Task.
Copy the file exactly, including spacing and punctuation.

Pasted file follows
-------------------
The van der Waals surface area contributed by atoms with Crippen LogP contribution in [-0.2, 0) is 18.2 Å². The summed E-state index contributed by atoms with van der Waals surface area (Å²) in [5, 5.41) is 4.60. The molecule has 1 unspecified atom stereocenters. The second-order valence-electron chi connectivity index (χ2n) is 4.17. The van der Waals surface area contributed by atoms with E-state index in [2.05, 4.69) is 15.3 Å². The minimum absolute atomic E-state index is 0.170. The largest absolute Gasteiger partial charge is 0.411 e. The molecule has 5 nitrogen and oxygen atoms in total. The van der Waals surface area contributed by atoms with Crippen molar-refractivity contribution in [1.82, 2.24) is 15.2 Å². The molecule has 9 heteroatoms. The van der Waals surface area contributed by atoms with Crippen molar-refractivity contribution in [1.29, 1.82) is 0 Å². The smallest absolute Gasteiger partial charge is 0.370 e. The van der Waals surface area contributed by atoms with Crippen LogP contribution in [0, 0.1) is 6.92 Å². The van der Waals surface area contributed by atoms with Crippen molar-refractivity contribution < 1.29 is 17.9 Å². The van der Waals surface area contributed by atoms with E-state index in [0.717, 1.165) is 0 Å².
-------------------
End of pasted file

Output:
The van der Waals surface area contributed by atoms with Crippen LogP contribution in [-0.2, 0) is 18.2 Å². The summed E-state index contributed by atoms with van der Waals surface area (Å²) in [5, 5.41) is 4.60. The molecule has 1 unspecified atom stereocenters. The second-order valence-electron chi connectivity index (χ2n) is 4.17. The van der Waals surface area contributed by atoms with E-state index in [2.05, 4.69) is 15.3 Å². The minimum absolute atomic E-state index is 0.170. The largest absolute Gasteiger partial charge is 0.411 e. The molecule has 5 nitrogen and oxygen atoms in total. The van der Waals surface area contributed by atoms with Crippen molar-refractivity contribution in [1.82, 2.24) is 15.2 Å². The molecule has 9 heteroatoms. The van der Waals surface area contributed by atoms with Crippen molar-refractivity contribution in [1.29, 1.82) is 0 Å². The smallest absolute Gasteiger partial charge is 0.370 e. The van der Waals surface area contributed by atoms with Crippen LogP contribution in [0, 0.1) is 6.92 Å². The van der Waals surface area contributed by atoms with Crippen molar-refractivity contribution < 1.29 is 17.9 Å². The van der Waals surface area contributed by atoms with E-state index in [0.717, 1.165) is 0 Å².